• Accurate steering and tidy cornering on offer
  • Despite sportiness, it’s not uncomfortable on poor roads

Overall, the Swift delivers Suzuki’s promise of a ‘sporty drive.’ It’s a very fun car to thrash down a twisty road – and, where handling is concerned, it can give some of the best small cars on sale a good run for their money. It’s not quite as good as the Ford Fiesta, but it’s certainly not far off. All it lacks is a little polish.

Grip levels are good and, because the Swift is so light, there isn’t much weight to drag the car away from the corner. That also makes it agile and able to deal with quick changes in direction well. It’s steering system is also noteworthy for its quick action and lightness – although like nearly all the competitive set, you trade-off road feel for these benefits.

Despite being biased for handling, the ride quality is more than acceptable, with only the deepest potholes and road ruts causing problems on a spirited drive. It’s better than the Vauxhall Corsa and SEAT Ibiza in this respect, with only the super-comfortable Citroen C3 showing the Swift a clean pair of heels.

Suzuki Swift (2023) review: front three quarter driving, red paint, rural background
The Swift strikes a keen balance between comfort and handling.

Predictably, the Swift Sport takes the standard car’s already impressive handling and improves it. Boasting bags of grip and powerful brakes, it’s surprisingly rapid down a twisty country road. Of particular note is the damping. It’s not too firm nor too soft, and deals with surface imperfections well for such a small, light car.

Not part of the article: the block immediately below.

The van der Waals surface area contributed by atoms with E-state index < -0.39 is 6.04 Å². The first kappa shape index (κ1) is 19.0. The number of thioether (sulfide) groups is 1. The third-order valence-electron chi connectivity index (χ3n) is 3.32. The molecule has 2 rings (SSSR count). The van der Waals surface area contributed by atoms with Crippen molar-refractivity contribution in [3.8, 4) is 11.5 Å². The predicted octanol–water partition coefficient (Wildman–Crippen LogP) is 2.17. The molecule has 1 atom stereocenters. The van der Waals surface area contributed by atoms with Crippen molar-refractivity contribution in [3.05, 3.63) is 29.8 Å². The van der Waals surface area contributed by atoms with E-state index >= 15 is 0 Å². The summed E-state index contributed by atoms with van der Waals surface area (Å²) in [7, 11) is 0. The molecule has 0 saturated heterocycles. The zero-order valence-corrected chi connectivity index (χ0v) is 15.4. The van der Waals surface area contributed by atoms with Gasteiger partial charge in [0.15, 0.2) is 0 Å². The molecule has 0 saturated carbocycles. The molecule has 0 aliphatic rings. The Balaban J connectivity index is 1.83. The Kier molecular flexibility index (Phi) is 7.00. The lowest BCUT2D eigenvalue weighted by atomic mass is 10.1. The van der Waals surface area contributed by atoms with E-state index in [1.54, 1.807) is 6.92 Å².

That’s a bit unusual these days as hot versions of normal hatchbacks often come equipped with a bone-shaking ride and steering that requires baker’s forearms to operate around town. In one respect that makes the Swift Sport feel more conventional than sporty, but it still has all the tools it needs to entertain you on the right road. Our biggest gripe is the steering. Like the standard Swift, it offers limited communication through the wheel.

Suzuki Swift (2023) review: rear three quarter driving, red paint, rural background
Grip levels are good and the damping is excellent. The Swift is great on a B-road.

The Swift’s lightness is particularly noticeable in the Sport. It corners very well, because you don’t need to pause your inputs while you wait for loads of heavy metal to settle into the corner. The car just goes where you point it with nothing more than a chirp from the tyres. It’s a true weapon on a twisty B-road, particularly if the surface is broken. In situations like these, we were surprised by how well it can keep pace with more powerful hot hatchbacks that struggle to get their horses onto the tarmac.

While the hybrid engine has moved away slightly from the simplicity the Swift Sport has always embodied, the way it corners remains an organic and natural experience, rather than the combination of various electronic aids and a mechanical differential working to hold your line around a corner. That’s a rare thing these days and the main reason why the Swift Sport remains one of our favourite cars on sale.